You might love Bernie Sanders or hate him, but he wouldn’t be the worst possible person to lead the sport of tennis.
Bernie would look at the arms race for cash at the two year-end championship tournaments in professional tennis and roll his eyes at the ascendancy of the 1 percent.
Look at this, via Russell Fuller of the BBC:
Farewell, London. You put on a great show, but Turin offers change and a huge increase in prize money (the $14m on offer in Shenzhen for the WTA Finals had not gone unnoticed) https://t.co/ruUgeZc8rV
— Russell Fuller (@russellcfuller) April 24, 2019
There’s an impolite term for this competition between the WTA Finals and the ATP Finals to see whose “size” is larger. The WTA came up with a $14 million prize pool for its move to Shenzhen. The ATP responded with $14.5 million.
If you read the full story from Mr. Fuller, which includes his analysis of the ATP Finals’ move to Turin, Italy, in 2021, you will note that the prize pool for the 2019 ATP Finals is $9 million.
Sure, prize pools do grow at tournaments — look at the majors, first and foremost — but can we at least honor the principle of incremental and not exponential growth? Or, if not that, can we at least make sure that if we are going to give $5.5 million more at the ATP Finals to a group of 24 players (8 singles, 16 doubles), we make sure to give $5.5 million more to the minor-leaguers who slave away on the challenger tours?
Between the WTA and ATP Finals — 16 singles players, 32 doubles players — a combined prize pot of $28.5 million will, in 2021, be split among 48 players.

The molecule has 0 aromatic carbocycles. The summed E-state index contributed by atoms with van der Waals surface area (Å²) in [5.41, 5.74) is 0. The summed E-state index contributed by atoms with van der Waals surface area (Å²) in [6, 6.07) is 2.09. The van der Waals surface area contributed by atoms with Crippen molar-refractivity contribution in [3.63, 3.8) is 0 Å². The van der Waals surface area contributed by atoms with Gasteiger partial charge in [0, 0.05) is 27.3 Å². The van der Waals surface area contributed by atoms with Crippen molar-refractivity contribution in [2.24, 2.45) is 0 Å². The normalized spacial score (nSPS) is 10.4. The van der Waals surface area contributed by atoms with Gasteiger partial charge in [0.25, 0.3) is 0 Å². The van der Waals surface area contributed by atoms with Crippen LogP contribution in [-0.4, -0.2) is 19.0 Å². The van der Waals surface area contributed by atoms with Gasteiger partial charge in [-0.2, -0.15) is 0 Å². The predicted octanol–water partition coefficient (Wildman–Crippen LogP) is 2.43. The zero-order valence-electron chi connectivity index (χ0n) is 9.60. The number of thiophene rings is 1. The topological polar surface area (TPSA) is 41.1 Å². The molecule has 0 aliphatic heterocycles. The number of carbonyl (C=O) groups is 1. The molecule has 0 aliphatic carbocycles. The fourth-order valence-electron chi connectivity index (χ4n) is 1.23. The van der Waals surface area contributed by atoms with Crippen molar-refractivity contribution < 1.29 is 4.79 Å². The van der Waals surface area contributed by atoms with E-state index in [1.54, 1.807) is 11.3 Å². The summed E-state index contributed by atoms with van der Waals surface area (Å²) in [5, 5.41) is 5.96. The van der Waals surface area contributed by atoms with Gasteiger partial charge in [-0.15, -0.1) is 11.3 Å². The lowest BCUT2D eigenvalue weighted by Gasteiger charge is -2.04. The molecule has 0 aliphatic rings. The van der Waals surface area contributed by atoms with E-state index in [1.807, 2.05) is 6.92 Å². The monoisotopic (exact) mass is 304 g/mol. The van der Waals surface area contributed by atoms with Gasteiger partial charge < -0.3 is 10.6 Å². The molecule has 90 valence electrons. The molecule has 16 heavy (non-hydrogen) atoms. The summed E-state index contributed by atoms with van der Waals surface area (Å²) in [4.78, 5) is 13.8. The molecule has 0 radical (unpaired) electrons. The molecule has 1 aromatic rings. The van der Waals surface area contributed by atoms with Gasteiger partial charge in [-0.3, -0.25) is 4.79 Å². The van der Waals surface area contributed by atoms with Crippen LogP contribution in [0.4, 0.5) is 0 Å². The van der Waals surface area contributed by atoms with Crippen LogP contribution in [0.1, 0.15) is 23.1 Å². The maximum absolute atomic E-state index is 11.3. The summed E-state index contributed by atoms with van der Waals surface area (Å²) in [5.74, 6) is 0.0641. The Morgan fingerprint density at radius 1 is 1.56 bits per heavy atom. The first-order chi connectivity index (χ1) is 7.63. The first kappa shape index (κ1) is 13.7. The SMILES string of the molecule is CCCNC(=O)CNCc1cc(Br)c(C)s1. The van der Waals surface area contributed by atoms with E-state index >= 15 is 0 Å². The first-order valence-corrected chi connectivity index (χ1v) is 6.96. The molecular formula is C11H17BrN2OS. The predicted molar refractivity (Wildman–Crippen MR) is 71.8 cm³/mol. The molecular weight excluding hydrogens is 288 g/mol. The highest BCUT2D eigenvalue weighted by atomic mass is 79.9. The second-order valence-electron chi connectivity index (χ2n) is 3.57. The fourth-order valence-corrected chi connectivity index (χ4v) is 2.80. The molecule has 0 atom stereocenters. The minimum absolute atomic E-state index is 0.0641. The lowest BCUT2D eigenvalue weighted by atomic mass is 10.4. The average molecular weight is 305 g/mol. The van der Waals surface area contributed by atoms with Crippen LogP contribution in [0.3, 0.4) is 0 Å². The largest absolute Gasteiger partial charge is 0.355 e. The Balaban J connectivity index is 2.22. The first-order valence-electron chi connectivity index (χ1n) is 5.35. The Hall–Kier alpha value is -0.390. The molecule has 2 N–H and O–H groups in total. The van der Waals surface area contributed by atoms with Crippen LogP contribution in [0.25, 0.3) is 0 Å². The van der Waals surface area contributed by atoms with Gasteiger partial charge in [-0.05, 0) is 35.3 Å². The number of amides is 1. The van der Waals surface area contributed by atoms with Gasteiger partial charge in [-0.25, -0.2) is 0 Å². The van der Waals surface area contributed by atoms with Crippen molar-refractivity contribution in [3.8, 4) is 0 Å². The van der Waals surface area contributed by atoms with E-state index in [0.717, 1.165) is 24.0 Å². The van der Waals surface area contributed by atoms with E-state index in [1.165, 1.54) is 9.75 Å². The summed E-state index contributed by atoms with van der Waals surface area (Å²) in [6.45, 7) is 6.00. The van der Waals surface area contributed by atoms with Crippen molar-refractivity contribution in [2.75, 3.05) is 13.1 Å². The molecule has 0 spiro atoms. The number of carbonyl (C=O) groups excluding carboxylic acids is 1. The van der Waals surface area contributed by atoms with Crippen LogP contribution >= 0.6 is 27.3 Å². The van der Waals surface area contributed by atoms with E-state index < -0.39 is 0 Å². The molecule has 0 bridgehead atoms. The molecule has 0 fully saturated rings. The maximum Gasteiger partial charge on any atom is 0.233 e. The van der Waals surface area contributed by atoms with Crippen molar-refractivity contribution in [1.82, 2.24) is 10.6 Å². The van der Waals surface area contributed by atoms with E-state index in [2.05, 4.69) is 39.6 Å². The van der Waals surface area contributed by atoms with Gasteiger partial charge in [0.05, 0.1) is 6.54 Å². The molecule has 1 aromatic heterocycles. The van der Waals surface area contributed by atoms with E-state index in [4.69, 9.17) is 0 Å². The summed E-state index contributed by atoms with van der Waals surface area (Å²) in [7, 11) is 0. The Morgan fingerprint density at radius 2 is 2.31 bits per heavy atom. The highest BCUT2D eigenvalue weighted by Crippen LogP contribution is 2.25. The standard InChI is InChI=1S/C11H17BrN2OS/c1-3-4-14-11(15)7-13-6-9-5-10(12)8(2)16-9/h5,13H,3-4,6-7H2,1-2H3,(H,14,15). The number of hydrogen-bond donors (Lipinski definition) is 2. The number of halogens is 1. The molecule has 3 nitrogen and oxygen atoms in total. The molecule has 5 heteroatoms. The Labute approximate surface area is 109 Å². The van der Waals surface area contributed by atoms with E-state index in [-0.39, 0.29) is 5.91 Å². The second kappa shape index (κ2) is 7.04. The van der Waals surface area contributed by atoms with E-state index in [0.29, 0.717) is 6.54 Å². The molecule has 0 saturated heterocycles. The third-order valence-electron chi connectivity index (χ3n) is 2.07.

I hasten to say that it’s not wrong that elite players get rewarded for being great. This is not something inherently wrong. It is, however, occurring against the backdrop of challenger players not getting enough to comfortably live on.
Again, love or hate Bernie Sanders, you know he would be focused on making sure the No. 300 tennis player in the world had enough to live on, as just compensation for his effort at being (on a global scale) relatively good at what he or she does.
Tennis should be interested in putting its money toward the players ranked 1,000 to 150 first.
Then, I’m sure we can have some money left over for the top 8 singles players and doubles teams on the two tours.
Allocation — the word simply doesn’t yet seem to be understood by the powers that be in tennis, at least not in a meaningfully applied sense.
The 99 percent continue to struggle. The 1 percent have it made in Shenzhen, London and — in 2021 — Turin.